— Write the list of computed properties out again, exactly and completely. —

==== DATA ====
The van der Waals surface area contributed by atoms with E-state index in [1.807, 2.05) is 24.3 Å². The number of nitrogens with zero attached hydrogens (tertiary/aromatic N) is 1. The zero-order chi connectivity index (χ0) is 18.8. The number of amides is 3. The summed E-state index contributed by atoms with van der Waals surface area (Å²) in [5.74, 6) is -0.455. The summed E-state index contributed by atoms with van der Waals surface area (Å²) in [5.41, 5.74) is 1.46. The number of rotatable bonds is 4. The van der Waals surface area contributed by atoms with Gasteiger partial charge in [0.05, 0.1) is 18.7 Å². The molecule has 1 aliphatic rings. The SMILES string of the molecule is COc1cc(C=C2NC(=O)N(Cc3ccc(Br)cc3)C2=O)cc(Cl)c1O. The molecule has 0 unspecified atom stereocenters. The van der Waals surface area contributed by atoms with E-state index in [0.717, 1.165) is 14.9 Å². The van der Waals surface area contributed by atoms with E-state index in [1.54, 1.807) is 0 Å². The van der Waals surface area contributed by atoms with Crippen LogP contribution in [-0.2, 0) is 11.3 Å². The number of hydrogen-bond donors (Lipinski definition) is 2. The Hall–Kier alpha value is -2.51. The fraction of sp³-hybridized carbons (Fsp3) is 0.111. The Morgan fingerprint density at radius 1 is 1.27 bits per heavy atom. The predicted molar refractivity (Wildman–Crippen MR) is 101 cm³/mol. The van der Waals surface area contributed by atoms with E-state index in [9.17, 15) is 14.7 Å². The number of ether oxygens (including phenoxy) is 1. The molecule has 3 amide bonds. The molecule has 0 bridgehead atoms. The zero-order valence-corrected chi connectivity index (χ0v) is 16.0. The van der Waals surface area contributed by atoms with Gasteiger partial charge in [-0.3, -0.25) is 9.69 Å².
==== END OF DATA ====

The van der Waals surface area contributed by atoms with E-state index in [1.807, 2.05) is 24.3 Å². The number of nitrogens with zero attached hydrogens (tertiary/aromatic N) is 1. The zero-order chi connectivity index (χ0) is 18.8. The number of amides is 3. The summed E-state index contributed by atoms with van der Waals surface area (Å²) in [5.74, 6) is -0.455. The summed E-state index contributed by atoms with van der Waals surface area (Å²) in [5.41, 5.74) is 1.46. The number of rotatable bonds is 4. The van der Waals surface area contributed by atoms with Gasteiger partial charge in [0.05, 0.1) is 18.7 Å². The molecule has 1 aliphatic rings. The SMILES string of the molecule is COc1cc(C=C2NC(=O)N(Cc3ccc(Br)cc3)C2=O)cc(Cl)c1O. The molecule has 0 unspecified atom stereocenters. The van der Waals surface area contributed by atoms with E-state index in [0.717, 1.165) is 14.9 Å². The van der Waals surface area contributed by atoms with E-state index in [1.54, 1.807) is 0 Å². The van der Waals surface area contributed by atoms with Crippen LogP contribution in [-0.2, 0) is 11.3 Å². The number of hydrogen-bond donors (Lipinski definition) is 2. The Hall–Kier alpha value is -2.51. The fraction of sp³-hybridized carbons (Fsp3) is 0.111. The Morgan fingerprint density at radius 1 is 1.27 bits per heavy atom. The predicted molar refractivity (Wildman–Crippen MR) is 101 cm³/mol. The van der Waals surface area contributed by atoms with E-state index in [9.17, 15) is 14.7 Å². The number of ether oxygens (including phenoxy) is 1. The molecule has 3 amide bonds. The molecule has 0 bridgehead atoms. The zero-order valence-corrected chi connectivity index (χ0v) is 16.0. The van der Waals surface area contributed by atoms with Gasteiger partial charge in [-0.3, -0.25) is 9.69 Å².